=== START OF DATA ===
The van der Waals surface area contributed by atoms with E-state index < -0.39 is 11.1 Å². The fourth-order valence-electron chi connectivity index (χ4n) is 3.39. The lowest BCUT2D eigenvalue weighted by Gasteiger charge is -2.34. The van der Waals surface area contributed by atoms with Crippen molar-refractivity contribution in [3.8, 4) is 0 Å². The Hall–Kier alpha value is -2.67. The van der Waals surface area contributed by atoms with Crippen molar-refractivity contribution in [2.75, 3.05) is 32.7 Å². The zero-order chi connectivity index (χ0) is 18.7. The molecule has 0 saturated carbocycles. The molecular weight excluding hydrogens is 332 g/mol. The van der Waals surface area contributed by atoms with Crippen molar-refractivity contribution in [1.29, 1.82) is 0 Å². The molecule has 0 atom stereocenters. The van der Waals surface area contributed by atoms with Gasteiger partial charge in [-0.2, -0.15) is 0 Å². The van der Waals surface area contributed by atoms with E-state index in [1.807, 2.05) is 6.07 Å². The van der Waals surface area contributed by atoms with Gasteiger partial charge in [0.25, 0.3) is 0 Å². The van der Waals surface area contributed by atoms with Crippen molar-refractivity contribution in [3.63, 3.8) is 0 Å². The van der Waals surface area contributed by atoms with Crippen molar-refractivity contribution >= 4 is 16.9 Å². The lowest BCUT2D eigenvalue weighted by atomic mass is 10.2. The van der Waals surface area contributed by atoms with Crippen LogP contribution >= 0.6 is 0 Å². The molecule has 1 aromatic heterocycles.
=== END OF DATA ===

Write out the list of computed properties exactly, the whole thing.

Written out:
The van der Waals surface area contributed by atoms with E-state index < -0.39 is 11.1 Å². The fourth-order valence-electron chi connectivity index (χ4n) is 3.39. The lowest BCUT2D eigenvalue weighted by Gasteiger charge is -2.34. The van der Waals surface area contributed by atoms with Crippen molar-refractivity contribution in [3.8, 4) is 0 Å². The Hall–Kier alpha value is -2.67. The van der Waals surface area contributed by atoms with Crippen molar-refractivity contribution in [2.75, 3.05) is 32.7 Å². The zero-order chi connectivity index (χ0) is 18.7. The molecule has 0 saturated carbocycles. The molecular weight excluding hydrogens is 332 g/mol. The van der Waals surface area contributed by atoms with Crippen molar-refractivity contribution in [1.29, 1.82) is 0 Å². The molecule has 0 atom stereocenters. The van der Waals surface area contributed by atoms with Gasteiger partial charge in [-0.2, -0.15) is 0 Å². The van der Waals surface area contributed by atoms with E-state index in [1.807, 2.05) is 6.07 Å². The van der Waals surface area contributed by atoms with Gasteiger partial charge in [0.25, 0.3) is 0 Å². The van der Waals surface area contributed by atoms with Crippen molar-refractivity contribution in [3.63, 3.8) is 0 Å². The van der Waals surface area contributed by atoms with Crippen molar-refractivity contribution >= 4 is 16.9 Å². The lowest BCUT2D eigenvalue weighted by atomic mass is 10.2. The van der Waals surface area contributed by atoms with Crippen LogP contribution >= 0.6 is 0 Å². The molecule has 1 aromatic heterocycles.